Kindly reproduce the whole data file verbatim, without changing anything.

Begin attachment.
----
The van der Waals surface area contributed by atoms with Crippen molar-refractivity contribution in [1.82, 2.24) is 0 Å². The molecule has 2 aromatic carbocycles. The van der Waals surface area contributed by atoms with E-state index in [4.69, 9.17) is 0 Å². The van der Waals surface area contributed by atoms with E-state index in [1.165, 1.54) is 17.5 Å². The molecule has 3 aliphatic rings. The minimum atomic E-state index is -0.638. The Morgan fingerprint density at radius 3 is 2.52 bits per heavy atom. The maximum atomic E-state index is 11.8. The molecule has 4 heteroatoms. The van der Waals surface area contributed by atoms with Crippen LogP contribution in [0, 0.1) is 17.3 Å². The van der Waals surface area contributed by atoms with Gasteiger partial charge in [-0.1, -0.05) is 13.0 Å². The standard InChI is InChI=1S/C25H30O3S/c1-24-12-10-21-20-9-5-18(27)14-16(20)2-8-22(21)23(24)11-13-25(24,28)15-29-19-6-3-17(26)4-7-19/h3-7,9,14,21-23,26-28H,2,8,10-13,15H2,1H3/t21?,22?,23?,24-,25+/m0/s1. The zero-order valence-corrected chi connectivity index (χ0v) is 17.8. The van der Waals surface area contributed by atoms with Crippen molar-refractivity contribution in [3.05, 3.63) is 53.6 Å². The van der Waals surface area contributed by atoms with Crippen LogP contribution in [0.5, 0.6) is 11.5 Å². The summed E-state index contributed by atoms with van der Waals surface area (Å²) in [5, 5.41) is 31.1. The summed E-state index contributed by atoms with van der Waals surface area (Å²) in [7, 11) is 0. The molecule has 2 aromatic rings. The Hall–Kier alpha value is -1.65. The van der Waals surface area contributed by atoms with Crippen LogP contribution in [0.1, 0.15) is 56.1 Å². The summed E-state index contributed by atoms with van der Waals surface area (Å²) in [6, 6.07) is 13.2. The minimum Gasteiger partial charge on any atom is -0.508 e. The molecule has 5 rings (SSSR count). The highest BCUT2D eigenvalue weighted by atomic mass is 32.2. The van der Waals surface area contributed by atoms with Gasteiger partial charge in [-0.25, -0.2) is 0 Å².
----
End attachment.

The van der Waals surface area contributed by atoms with Crippen molar-refractivity contribution in [1.82, 2.24) is 0 Å². The molecule has 2 aromatic carbocycles. The van der Waals surface area contributed by atoms with E-state index in [4.69, 9.17) is 0 Å². The van der Waals surface area contributed by atoms with E-state index in [1.165, 1.54) is 17.5 Å². The molecule has 3 aliphatic rings. The minimum atomic E-state index is -0.638. The Morgan fingerprint density at radius 3 is 2.52 bits per heavy atom. The maximum atomic E-state index is 11.8. The molecule has 4 heteroatoms. The van der Waals surface area contributed by atoms with Crippen LogP contribution in [0, 0.1) is 17.3 Å². The van der Waals surface area contributed by atoms with Gasteiger partial charge in [-0.1, -0.05) is 13.0 Å². The standard InChI is InChI=1S/C25H30O3S/c1-24-12-10-21-20-9-5-18(27)14-16(20)2-8-22(21)23(24)11-13-25(24,28)15-29-19-6-3-17(26)4-7-19/h3-7,9,14,21-23,26-28H,2,8,10-13,15H2,1H3/t21?,22?,23?,24-,25+/m0/s1. The zero-order valence-corrected chi connectivity index (χ0v) is 17.8. The van der Waals surface area contributed by atoms with Crippen molar-refractivity contribution in [3.05, 3.63) is 53.6 Å². The van der Waals surface area contributed by atoms with Crippen LogP contribution in [0.5, 0.6) is 11.5 Å². The summed E-state index contributed by atoms with van der Waals surface area (Å²) in [5, 5.41) is 31.1. The summed E-state index contributed by atoms with van der Waals surface area (Å²) in [7, 11) is 0. The molecule has 2 aromatic rings. The Hall–Kier alpha value is -1.65. The van der Waals surface area contributed by atoms with Crippen LogP contribution in [0.1, 0.15) is 56.1 Å². The summed E-state index contributed by atoms with van der Waals surface area (Å²) in [6, 6.07) is 13.2. The minimum Gasteiger partial charge on any atom is -0.508 e. The molecule has 5 rings (SSSR count). The highest BCUT2D eigenvalue weighted by atomic mass is 32.2. The van der Waals surface area contributed by atoms with Gasteiger partial charge in [-0.25, -0.2) is 0 Å².